At the end of my last post The Invisible Truth https://compassionate-voice.ca/2021/08/07/the-invisible-truth/, I alluded to the freedom that comes from calling things what they are. Acknowledgement of the truth brings freedom. Freedom from thoughts that deny how your experience has changed you and how this constant metamorphosis is your new reality, ever fluid and unpredictable. A brain injury doesn’t just physically change someone. It changes who they are. The self they knew, and the self others knew, is now on a new trajectory, a new plane of existence. It is not black and white like the end of life. But it is the end of a life nonetheless.
With this context, it can become easier to manage because treating it like grief and bereavement is something the world is familiar with. So for a moment, I invite you to step into the persona of someone who is grieving. If you are reading this as a support to a brain injured family, try looking at them as a family who is grieving. What do grieving people need? They need acknowledgement of the loss and all the difficulties it brings which in their case is especially challenging because the person who we are grieving is still physically present in our lives. It often confuses people and leaves them unable to act.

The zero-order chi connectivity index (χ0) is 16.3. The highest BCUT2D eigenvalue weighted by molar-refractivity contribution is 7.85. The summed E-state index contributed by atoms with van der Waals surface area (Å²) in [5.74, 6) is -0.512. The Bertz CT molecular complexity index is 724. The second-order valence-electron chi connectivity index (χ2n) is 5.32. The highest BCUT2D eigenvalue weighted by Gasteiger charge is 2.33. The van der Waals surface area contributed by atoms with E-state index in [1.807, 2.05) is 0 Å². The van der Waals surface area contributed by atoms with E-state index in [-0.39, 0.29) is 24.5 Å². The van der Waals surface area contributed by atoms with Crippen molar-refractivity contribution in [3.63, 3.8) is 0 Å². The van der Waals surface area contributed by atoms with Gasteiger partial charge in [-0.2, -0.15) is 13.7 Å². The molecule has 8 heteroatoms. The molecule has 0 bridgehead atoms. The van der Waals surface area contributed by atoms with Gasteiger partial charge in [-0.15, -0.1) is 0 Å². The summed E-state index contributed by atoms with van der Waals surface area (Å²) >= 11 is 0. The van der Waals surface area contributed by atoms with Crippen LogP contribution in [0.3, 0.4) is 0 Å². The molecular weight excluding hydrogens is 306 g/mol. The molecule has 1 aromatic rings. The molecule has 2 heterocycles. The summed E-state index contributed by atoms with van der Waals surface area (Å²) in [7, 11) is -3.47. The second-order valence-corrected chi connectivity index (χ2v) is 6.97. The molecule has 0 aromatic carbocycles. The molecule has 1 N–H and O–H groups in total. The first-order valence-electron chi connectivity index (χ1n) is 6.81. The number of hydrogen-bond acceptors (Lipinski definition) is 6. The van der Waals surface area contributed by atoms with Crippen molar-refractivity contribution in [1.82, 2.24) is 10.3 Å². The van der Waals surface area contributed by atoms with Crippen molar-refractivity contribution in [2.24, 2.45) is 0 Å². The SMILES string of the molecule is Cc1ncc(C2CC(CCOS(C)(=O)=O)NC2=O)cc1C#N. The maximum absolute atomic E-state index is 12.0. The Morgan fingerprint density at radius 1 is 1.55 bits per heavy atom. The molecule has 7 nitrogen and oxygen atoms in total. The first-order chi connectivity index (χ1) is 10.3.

For close to ten years, I’ve been carrying the burden of trying to be the normal family people saw from the outside, and allowing people to treat us that way. I don’t know what snapped in me, but my voice has gotten louder in proclaiming our “un normalness”. If they listen and acknowledge our truth, they are a safe person for us, someone we can count on to have our backs. If they try to give us advice without understanding our situation or offer mere platitudes, they earn their place on the sidelines of our lives.
The freedom that awaits on the other side of acknowledgement is profoundly life changing. The lovely little new book titled Opening to Grief: Finding Your Way From Loss to Peace gives us this option:
“Until you stop running, begin to name or acknowledge, and lean into all you’ve been through, and build a friendly relationship with grief, you’ll almost certainly continue to suffer. Alan Wolfelt, author, educator, and grief counsellor puts it this way”…the pain that surrounds the closed heart of grief is the pain of living against yourself, the pain of denying how the loss changes you, the pain of feeling alone and isolated–unable to be openly mourn, unable to live and be loved by those around you” ( p. 26)
With you in grief and in peace,